H. 3344, co-sponsored by Representative Josiah Magnuson, allows businesses to choose which electric service provider they want to buy power from.

H. 3751, co-sponsored by Representative Gary Clary and Representative Jason Elliott, is a bill overhauling state-owned utility Santee Cooper. This bill is important statewide but also to the Upstate. Greenville's Pacolet Milliken (along with Duke Energy and others) has submitted a bid to purchase Santee Cooper. Read about that here.

H. 3641, co-sponsored by Representative Gary Clary, strengthens the requirements of Public Service Commissioners and allows the PSC to request an audit of regulated utilities.

H. 3642, co-sponsored by Representative Gary Clary, creates a new Utility Oversight Committee to replace the Public Utilities Regulatory Committee, or PURC. The new committee shuffles the power structure, increases public participation on the committee, and gives the Governor authority to appoint four members of the general public (appointments to the PURC are controlled by the Legislature).

So far, S. 394, the Plastic Bag Ban Ban Bill, which takes away the right from local communities to determine local solutions to plastics pollution, has not progressed. Read more about that here. We will oppose this bill if it begins to move, and there is an action center where you can take action here.

H. 3483, filed by Upstate Rep. Davey Hiott (Chairman of the House Agriculture and Natural Resources Committee) and supported by Representative Gary Clary, which strengthens protections against coal ash contamination, has passed the House unanimously and heads to the Senate Judiciary Committee.

And we continue to applaud the bills filed by Rep. Gilda Cobb-Hunter (H. 3336) and Upstate Senator Danny Verdin (S. 362) that would provide for tax credits for solar development on Superfund sites. Senator Verdin's bill extends the credits to Voluntary Cleanup Sites as well. This is an excellent way to make these sites economically productive again and we wholeheartedly support these bills. We look forward the the sub-committee hearing for S. 362 this coming Tuesday and we thank Senator Glenn Reese for adding his name to the bill.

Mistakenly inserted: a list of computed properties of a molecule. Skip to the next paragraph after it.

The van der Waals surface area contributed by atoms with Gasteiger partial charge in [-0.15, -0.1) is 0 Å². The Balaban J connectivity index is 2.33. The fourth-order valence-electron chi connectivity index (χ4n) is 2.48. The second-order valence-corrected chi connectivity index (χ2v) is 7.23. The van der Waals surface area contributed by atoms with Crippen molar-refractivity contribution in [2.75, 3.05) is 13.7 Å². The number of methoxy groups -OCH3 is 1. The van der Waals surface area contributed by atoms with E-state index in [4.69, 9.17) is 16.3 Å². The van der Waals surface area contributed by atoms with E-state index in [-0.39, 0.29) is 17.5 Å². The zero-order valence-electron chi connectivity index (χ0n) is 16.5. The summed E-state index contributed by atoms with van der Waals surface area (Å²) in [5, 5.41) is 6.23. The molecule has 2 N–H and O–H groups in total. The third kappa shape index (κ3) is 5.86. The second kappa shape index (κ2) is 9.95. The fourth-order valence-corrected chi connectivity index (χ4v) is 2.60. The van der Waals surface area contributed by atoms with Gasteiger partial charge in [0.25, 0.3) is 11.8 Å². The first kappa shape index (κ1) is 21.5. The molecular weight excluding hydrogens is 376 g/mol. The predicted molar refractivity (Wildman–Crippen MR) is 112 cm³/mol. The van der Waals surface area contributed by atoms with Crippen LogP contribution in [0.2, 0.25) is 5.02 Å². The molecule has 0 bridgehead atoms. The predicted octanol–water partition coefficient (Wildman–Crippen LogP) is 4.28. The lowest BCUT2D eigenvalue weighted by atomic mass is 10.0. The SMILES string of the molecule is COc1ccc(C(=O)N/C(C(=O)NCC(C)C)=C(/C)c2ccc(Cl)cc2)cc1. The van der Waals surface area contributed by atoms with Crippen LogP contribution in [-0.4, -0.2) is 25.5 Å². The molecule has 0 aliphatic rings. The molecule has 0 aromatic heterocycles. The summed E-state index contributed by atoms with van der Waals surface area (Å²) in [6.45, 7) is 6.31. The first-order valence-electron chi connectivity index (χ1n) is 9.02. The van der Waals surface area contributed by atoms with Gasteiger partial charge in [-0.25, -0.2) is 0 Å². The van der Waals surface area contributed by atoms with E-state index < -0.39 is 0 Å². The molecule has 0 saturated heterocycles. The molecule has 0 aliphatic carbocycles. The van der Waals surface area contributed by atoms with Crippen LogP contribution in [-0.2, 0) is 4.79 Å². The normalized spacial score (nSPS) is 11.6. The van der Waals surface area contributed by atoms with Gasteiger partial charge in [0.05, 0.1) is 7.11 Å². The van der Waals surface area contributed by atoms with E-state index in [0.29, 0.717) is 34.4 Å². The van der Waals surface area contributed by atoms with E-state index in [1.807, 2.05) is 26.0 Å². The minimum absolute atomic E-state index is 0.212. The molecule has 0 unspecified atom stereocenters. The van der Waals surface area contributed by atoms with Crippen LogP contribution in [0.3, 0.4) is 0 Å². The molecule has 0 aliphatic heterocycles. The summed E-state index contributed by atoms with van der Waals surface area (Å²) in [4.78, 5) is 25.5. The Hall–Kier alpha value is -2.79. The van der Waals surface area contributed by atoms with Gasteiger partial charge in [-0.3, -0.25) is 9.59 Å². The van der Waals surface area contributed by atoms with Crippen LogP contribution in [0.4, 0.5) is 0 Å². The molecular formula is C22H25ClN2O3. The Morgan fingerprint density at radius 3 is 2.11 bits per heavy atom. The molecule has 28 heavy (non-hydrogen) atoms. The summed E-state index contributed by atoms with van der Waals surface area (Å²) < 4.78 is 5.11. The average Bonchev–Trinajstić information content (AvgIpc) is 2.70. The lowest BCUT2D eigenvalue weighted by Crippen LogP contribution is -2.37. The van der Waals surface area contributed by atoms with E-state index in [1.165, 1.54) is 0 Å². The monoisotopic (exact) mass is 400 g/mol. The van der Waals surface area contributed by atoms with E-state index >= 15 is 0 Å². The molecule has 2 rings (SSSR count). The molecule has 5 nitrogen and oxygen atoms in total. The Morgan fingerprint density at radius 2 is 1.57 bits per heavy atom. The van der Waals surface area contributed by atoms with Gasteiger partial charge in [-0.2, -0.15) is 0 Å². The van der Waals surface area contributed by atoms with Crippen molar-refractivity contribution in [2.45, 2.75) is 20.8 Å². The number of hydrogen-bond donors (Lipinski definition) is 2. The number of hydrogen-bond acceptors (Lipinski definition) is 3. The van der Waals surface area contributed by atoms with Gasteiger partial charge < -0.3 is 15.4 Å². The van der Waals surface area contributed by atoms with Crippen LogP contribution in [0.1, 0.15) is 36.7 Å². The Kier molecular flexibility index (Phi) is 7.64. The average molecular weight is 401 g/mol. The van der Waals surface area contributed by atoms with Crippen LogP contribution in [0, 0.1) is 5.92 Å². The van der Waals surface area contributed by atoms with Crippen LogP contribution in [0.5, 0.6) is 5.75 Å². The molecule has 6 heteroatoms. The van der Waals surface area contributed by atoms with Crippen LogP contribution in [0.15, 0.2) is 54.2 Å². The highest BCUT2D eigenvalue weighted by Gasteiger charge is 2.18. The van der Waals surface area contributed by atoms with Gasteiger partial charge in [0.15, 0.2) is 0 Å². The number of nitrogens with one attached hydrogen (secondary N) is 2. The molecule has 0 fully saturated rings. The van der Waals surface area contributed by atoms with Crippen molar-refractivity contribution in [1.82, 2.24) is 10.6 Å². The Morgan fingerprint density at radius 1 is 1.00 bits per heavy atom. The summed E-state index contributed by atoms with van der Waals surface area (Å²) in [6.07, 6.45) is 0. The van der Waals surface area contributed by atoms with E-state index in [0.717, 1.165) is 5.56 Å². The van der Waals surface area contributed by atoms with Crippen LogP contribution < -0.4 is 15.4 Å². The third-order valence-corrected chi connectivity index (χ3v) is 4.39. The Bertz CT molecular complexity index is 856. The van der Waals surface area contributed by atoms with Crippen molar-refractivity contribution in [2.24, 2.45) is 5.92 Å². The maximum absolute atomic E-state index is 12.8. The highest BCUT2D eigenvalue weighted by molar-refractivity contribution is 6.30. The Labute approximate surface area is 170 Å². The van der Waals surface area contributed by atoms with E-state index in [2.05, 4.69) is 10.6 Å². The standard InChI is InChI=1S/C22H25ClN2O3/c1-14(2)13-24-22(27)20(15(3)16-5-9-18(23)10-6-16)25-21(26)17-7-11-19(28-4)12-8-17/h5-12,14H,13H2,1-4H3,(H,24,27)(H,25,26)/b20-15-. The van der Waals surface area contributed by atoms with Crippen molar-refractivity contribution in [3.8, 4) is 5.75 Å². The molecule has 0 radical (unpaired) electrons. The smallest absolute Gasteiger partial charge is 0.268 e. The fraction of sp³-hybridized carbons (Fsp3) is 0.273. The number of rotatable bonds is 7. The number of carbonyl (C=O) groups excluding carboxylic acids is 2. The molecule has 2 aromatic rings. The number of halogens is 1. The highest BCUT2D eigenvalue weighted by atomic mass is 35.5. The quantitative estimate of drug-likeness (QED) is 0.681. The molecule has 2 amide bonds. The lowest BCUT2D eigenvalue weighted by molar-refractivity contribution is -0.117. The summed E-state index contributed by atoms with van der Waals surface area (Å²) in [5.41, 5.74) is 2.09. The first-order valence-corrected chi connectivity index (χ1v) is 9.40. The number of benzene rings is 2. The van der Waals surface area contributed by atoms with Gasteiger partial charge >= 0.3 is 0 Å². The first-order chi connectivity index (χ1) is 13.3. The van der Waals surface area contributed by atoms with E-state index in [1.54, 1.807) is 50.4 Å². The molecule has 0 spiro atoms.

Odds and Ends and Actions

Did your senator or representative do something awesome this week? Tell them! Use this link to find out who represents you, and if you love a bill they are supporting, please let them know. You can also just use the link to tell them what is important to you.

We are on Day 41 of the 100 Day Clean Energy Agenda (cleanenergysc.com), an effort to get meaningful energy legislation passed that will protect solar industry jobs in South Carolina while injecting competition into energy markets. Upstate jobs are in immediate jeopardy. Take action by clicking on the website and telling your legislators that they need to move quickly.

If opposition to offshore seismic testing and drilling are your passion, you can take action here.

Until next week!

Shelley Robbins
Energy and State Policy Director